In the past 10 years, the size of the local economy has shrunk by 14 percent, total employment has dropped by 21 percent (more than 250,000 jobs) and the total population has decreased by 9 percent. The deterioration of the PR economy has taken its toll on the banking system.
Since December 2015, the number of retail banks has reduced from 10 to five, the number of branches has decreased from 553 to 371 (33 percent drop), total banks’ employees have reduced by 2,800 (18 percent drop), and total banking assets have decreased by $42 billion (42 percent drop). During the same period of time, total banking assets increased by 35 percent in the United States (see Figures 1 and 2).
The financial difficulties of Puerto Rican families and businesses have also resulted in higher delinquency levels and credit losses for the banking industry. While noncurrent loans and leases represented around 2 percent of total loans and leases in the 2002-2005 period, they jumped above 10 percent every single year between 2009 and 2012. Delinquency has improved since 2012, but remains substantially above both mainland and Puerto Rico pre-crisis levels.
The credit losses incurred by local banks have translated into a significant deterioration of their profitability. The pre-tax return on equity (ROE) of the local banking system averaged 17 percent during the 2002-2005 period. Between 2006 and 2015, the average pre-tax ROE reduced to 1.4 percent, dropping to approximately -10 percent in 2009 and 2010.
On the other hand, the past 10 years have seen a dramatic improvement in the solvency and liquidity of the banking system. The stricter oversight of federal regulators and the Dodd-Frank reforms have translated into larger capital requirements to comply with more stringent stress tests. The industry’s Tier 1 risk-based capital ratio increased from 10.6 percent in 2006 to 18.6 percent at the end of 2015, significantly above the well-capitalized level as defined by the FDIC.
The change in funding mix in the past 10 years also shows the magnitude of the banking sector transformation. The domestic deposits to total assets ratio increased from 56 percent in 2006 to 76 percent in 2015. Meanwhile, brokered deposits to total deposits reached 44 percent in 2008 and dropped to 10 percent by 2015. The use of brokered deposits was key in the 1990s-2000s to finance the Island’s real estate bubble, which explains the pressure imposed by the FDIC to reduce the dependency of this funding source by local banks.
The banking sector today shows a healthier balance sheet and a more robust capital position to face additional economic and financial turmoil in the coming years.
In summary, the banking sector today shows a healthier balance sheet and a more robust capital position to face additional economic and financial turmoil in the coming years. The pain so far has been shared by local banks through higher credit losses and lower profitability, and by the FDIC insurance fund with an estimated impact of $5B to absorb part of the losses incurred in the failure of R-G Premier Bank, Westernbank and Eurobank in April 30, 2010 and Doral Bank in February 27, 2015.
Looking forward, Puerto Rico’s economic and fiscal outlook for 2016 is grim at best. The GDB’s economic activity index (GDB-EAI) continues its downward trend, and economic growth projections of the government (Base projection of FY 2016: -1.2 percent) and private sector economists are dismal. The government is expected to continue to default on its debt obligations and be forced to make additional spending cuts and/or tax increases to eliminate its chronic fiscal deficit. This will likely further depress consumer and business confidence in an already frail economy.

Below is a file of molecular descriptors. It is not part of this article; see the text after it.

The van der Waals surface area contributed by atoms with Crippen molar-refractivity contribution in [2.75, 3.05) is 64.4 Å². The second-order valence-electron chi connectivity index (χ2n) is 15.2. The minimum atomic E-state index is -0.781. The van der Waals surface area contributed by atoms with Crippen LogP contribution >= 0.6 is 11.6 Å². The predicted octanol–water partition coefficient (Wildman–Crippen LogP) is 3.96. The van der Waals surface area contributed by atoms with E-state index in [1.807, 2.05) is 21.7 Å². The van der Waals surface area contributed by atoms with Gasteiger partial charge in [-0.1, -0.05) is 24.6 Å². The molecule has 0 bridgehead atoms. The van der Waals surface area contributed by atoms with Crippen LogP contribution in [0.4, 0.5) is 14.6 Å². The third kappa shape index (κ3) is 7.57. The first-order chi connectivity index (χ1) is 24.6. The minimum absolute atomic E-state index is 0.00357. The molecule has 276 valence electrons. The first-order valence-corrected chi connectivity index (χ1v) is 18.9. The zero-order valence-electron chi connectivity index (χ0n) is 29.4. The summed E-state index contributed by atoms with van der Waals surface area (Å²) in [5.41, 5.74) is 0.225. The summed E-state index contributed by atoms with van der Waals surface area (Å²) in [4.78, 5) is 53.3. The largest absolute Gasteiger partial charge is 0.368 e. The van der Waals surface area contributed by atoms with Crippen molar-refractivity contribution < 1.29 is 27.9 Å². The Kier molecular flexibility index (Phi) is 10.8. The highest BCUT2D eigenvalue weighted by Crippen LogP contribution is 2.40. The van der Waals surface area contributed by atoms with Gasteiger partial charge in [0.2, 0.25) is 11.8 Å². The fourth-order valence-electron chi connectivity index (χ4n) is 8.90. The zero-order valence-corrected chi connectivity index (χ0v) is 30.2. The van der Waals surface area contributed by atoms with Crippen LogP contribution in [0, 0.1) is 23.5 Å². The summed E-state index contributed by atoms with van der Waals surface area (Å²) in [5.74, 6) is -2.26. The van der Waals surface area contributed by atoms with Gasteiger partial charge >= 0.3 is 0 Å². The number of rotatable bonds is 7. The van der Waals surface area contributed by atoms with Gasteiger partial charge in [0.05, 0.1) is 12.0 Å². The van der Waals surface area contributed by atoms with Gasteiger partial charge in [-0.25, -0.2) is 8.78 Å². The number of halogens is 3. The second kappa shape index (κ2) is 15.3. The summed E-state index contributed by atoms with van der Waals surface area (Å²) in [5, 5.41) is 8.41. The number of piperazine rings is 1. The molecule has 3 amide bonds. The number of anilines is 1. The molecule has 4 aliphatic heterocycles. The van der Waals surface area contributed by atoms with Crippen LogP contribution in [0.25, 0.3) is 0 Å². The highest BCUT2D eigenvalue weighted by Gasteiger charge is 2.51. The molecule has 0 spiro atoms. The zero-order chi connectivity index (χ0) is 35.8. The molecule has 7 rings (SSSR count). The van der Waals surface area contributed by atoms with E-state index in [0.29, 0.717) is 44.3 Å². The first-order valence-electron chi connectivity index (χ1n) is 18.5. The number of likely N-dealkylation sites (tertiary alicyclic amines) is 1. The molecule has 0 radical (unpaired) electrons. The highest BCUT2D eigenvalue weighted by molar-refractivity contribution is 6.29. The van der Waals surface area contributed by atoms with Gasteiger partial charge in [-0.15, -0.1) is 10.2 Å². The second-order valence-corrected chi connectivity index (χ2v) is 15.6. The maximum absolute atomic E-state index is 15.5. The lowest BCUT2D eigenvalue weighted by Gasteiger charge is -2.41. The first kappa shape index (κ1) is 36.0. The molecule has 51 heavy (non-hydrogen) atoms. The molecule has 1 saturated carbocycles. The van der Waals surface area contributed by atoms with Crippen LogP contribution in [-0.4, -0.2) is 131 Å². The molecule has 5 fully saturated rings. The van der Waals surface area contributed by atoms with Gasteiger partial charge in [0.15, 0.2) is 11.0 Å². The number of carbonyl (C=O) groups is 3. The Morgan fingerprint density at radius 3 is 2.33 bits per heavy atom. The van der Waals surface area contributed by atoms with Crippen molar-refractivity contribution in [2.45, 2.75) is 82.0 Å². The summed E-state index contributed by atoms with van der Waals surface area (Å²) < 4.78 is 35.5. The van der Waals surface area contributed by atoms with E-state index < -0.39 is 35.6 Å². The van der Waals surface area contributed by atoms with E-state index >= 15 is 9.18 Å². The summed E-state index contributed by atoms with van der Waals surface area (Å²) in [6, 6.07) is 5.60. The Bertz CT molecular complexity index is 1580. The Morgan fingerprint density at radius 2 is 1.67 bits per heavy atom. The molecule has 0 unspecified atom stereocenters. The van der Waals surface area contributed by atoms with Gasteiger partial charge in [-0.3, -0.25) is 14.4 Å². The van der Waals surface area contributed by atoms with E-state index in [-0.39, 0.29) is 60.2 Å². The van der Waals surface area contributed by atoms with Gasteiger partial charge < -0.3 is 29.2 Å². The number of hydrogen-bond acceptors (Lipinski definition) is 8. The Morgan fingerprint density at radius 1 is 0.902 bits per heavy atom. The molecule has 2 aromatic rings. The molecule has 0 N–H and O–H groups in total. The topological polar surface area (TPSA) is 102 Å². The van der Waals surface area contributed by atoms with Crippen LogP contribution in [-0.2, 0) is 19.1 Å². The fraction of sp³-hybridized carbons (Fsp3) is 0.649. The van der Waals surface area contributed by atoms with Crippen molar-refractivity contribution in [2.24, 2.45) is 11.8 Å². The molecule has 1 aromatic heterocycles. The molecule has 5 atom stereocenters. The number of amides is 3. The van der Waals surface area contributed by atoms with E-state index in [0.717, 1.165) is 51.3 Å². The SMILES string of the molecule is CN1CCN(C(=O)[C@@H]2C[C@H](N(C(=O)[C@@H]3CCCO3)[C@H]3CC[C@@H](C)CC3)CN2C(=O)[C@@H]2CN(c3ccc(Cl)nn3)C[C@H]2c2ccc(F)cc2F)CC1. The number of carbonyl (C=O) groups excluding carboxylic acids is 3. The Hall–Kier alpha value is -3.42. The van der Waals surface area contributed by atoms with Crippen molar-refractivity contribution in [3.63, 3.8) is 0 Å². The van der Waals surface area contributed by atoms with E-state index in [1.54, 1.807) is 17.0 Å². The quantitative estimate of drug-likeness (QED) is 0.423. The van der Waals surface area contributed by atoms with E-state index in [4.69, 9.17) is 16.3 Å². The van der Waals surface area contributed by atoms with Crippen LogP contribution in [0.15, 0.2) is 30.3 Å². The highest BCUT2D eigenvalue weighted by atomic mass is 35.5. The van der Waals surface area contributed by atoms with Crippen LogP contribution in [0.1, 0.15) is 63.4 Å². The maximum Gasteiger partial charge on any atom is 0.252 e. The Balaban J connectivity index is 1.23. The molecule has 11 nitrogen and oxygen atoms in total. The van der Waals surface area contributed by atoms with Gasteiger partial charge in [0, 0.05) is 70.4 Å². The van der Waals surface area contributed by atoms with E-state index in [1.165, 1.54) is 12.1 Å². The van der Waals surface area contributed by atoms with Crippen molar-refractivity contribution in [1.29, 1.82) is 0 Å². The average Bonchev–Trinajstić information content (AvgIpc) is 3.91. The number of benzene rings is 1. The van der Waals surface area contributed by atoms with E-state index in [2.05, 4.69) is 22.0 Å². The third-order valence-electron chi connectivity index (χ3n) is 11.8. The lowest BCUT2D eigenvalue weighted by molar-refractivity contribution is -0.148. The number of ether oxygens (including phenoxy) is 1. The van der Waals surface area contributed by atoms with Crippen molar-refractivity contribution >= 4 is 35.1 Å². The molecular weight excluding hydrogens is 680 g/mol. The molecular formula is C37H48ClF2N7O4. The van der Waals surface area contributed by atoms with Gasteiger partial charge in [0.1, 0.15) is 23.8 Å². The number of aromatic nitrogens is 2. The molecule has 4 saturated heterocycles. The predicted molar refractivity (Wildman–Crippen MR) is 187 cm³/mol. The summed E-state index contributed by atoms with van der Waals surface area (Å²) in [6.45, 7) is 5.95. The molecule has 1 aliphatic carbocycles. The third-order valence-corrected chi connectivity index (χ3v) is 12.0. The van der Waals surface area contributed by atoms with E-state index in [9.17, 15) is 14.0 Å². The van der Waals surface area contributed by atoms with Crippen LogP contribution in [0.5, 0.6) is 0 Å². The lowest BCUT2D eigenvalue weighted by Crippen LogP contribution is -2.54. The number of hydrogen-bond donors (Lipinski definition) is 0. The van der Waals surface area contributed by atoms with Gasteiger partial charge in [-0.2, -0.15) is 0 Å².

Although it is unclear how exactly these adverse trends will impact the local banking sector, we should not expect a reduction of delinquency and charge offs in the near future. Assets, and loans and leases portfolios in particular, will likely continue to decrease due to credit losses, the regular amortization of loans and lower loan refinancing and originations.
This, in turn, will further reduce the revenue and profit generating capacity of the banking sector. There will likely be pressure from investors and shareholders to increase profitability through more cost rationalization measures given the persistently high credit losses, a lower revenue generating asset base and larger capital levels.
Banks will continue to look for opportunistic portfolio acquisitions to offset the reduction of their asset base. Further consolidation is also likely, but given that Banco Popular and FirstBank already control approximately 2/3 of the local banking business, there may be concerns about market concentration from local and federal regulators. Geographic diversification will continue to make sense for Popular, FirstBank and Oriental given their high level of dependence in the PR market.
In summary, this 10-year review of the local banking sector makes it evident that the Puerto Rico banking sector still has a long way to go before seeing pre-2006 profitability levels. Banks need to continue reducing their exposure to bad debts, not only from the private sector but now also from government (i.e central, public corporations and municipalities) loans and investments. Competition within the sector will become increasingly intense, given the reduced number of banks fighting for market share in a shrinking economy.
Furthermore, given the limited opportunities in the local market and strong loan growth in U.S. markets, identifying and seizing opportunities in nonlocal markets will be more important.
Nevertheless, the historically high capital levels of local banks will help protect their financial stability and economic viability in case of even more adverse economic and fiscal conditions.
To access the full V2A Puerto Rico Banking Industry Report, click HERE.